TCPrint for AIX - Verizon.net

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Oct 26, 2013 (3 years and 9 months ago)

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TCPRINT






for AIX

























LAIX Software Consulting

(
800) 558
-

LAIX

PO Box 1001 Derby, KS 67037
-
1001

laixsoft@laixsoft.com

http://www.
laixsoft.com




October
28, 2006


2

LAIX Software Consulting

(800) 558
-
LAIX

laixsoft@laixsoft.com


More current information may be available in /usr/lpp/TCPrint/TCPrint.readme file !!!


Table of contents:


I

TCPrint Product Description

II

Will TCPrint work for me?

Table of tested network servers

III

Installing TCPrint

IV

Configuring TCPrint

V

Using TCPrint
-

diagnosing any trouble

VI

Detailed technical information and Customization
.

VII

Troubleshooting

VIII

30
-
day evaluation copy

I
X

Pricing and support information



I

TCPrint Product Description


TCPrint is a utility for IBM's AIX operating system versions 3.2.x, 4.1.x,
4
.2.x
, 4.3.x, 5.1.x, 5.2.x,
and 5.3.x
. It is a

utility which fits

transparently into

the AIX virtual printer and print spooling
subsystem allowing

users to print from an IBM RS/6000 or PowerPC running AIX to nearly any
TCP/IP print server

device. The product has been tested to print to IBM and non
-
IBM X
-
stations,
HP JetDirect and JetDire
ct EX3 print servers, Xyplex, Annex, and Xylogics terminal servers, and
Cisco 2511 routers with serial or parallel ports on them. It should be able to print to any network
printer/terminal
s
erver which supports TCP/IP. It is ideal as a replacement for AI
X remote print
queues because it eliminates the common problems or queues going down during or between jobs.



II

Will TCPrint work for me?



TCPrint operates by establishing a TCP connection to a user
-
specified TCP port number on the


print server's IP ad
dress. Suppose that your XYZ print server manual instructs you that all


data sent to the server on TCP port 2001 will be printed to serial port 1 on the server. To find out


if TCPrint will work for your needs before ever installing the software, try a

few simple tests. Be


sure that you can ping the server's IP address to ensure proper network connectivity. Then, try


to telnet to the TCP port number your print server listens to for incoming print data. For


example:




telnet <ServerIP> 2001



If

you are connected then you know the server is listening for incoming jobs on that port. If you


are unable to connect to the server this way then TCPrint will not be able to either. If you do get


connected anything that you type should print on the pri
nter. Assuming that this step succeeds,


try sending a print job to the server on the specified port (2001) as follows:




lptest | telnet <ServerIP> 2001



This will send the output of the lptest command (about 3 1/2 pages) to the server on TCP port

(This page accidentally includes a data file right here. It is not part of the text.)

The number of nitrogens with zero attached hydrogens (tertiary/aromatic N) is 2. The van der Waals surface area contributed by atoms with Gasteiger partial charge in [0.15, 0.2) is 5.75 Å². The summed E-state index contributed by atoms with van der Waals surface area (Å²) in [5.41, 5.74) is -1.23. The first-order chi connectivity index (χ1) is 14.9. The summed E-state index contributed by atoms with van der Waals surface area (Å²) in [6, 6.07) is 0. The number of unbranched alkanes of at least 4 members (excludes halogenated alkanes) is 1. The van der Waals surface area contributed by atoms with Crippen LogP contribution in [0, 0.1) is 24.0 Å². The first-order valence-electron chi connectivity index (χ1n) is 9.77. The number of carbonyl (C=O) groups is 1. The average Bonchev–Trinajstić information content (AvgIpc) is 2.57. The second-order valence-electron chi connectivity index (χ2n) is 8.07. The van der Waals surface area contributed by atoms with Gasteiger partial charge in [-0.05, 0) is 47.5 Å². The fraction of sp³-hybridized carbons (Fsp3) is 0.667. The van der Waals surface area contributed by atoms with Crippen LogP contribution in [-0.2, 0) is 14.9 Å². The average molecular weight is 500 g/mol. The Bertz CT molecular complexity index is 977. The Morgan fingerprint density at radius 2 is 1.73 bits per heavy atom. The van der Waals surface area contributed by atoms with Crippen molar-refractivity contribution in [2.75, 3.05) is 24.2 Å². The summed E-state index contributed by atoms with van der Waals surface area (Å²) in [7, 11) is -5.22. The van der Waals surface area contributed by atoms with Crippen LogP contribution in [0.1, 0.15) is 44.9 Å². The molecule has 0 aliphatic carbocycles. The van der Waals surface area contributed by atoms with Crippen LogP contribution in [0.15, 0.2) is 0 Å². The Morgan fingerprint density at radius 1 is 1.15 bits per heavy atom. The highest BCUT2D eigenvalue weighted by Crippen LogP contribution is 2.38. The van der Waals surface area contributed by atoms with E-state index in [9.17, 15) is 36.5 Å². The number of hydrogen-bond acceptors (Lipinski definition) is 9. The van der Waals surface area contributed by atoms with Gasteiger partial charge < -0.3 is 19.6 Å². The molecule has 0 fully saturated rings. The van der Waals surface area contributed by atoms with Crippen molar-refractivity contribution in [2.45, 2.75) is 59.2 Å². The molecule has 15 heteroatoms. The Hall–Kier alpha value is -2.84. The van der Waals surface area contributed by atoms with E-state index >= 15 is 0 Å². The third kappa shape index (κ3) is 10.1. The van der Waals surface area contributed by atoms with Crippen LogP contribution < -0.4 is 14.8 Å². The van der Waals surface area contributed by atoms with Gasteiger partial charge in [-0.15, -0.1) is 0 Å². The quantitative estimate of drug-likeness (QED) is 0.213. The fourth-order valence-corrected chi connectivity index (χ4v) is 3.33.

num
ber 2001. The job should print but then you should remain connected in the telnet session


afterwards. If this is successful, then TCPrint will be able to print to the server as well.


3




Table of network servers used with TCPrint




Server


TC
P port number(s)


Comments

3COM

Configurable port number

Customer reports excellent result

Annex Terminal Servers

7000 + port number (7001
-
7016)

Customer reports excellent result

Axis NPS 540/640

Configurable port number

Customer reports excellent result

Castelle LanPress MP

3000, 3010, 3020

Requires
adjusting

s flag in
TCPrint.sh

Chase IOLAN

10000 +port (10000
-
100016)

Customer reports excellent result

Cisco

2511 router/terminal server

4000 + port number (4001
-
4016)

Excellent results

CompuTone IntelliServer

9000 + port number (9000
-
9063)

Customer reports excellent result

DataProducts Typhoon

Configurable port number

Customer reports excellent result

DigiB
oard FastPort

Unknown

Customer reports excellent result

DigiBoard PortServer

2100 + port number (2101
-
2116)

Customer reports excellent result

DEC 770 terminal server

Configurable port number

R
equires delay
-

good results

DPI Netprint Server

10001 (single port server)

Excellent results.

DPI Netprint Server (3
-
port)

10000 + port num (10001
-
10003)

Requires
adjusting

s flag in
TCPrint.sh

Emulex

2051 = parallel, 205
2 = serial

Customer reports excellent result

Equinox

3501

Customer reports excellent result

ExtendNet (4
-
port)

9100, 9101, 9102, 9103

Customer reports excellent result

FaxStar

9100

Excellent results

HP DTC Terminal Server

9239

Unknown

HP JetDirect int
ernal and EX

9100

Excellent results

HP JetDirect EX+3

9100, 9101, 9102

Excellent results

Hughes Terminal Server (8
-
port)

7501


7508

Customer reports excellent result

IBM 7318 model S20 server

Configurable port number

Excel
lent
-

forget CNS connect!

IBM Network Station

serial=87, paralell=5964

Unknown

IBM X
-
station 120, 130

8000 for X
-
station parallel port

Excellent results

Intel Netport

9100

Customer reports excellent result

Intel Netport PRO

3001, 3002

Customer reports

excellent result

Intel Netport XL

parallel=3001,3002 serial=2501

Customer reports excellent result

Lantronix (EPS1 and others)

3000 + port number (3001
-
3016)

Customer reports excellent result

Lexmark Optra

9100

Excellent results

Micom

Unknown

Customer

reports excellent result

Milan

MIL
-
3100:


Serial #1 2001


Parallel #1 2010


MIL
-
3200:


Serial #1 2020


Serial #2 2021


Parallel #1 2010


Parallel #2 2011



MIL
-
3400:


Parallel 2010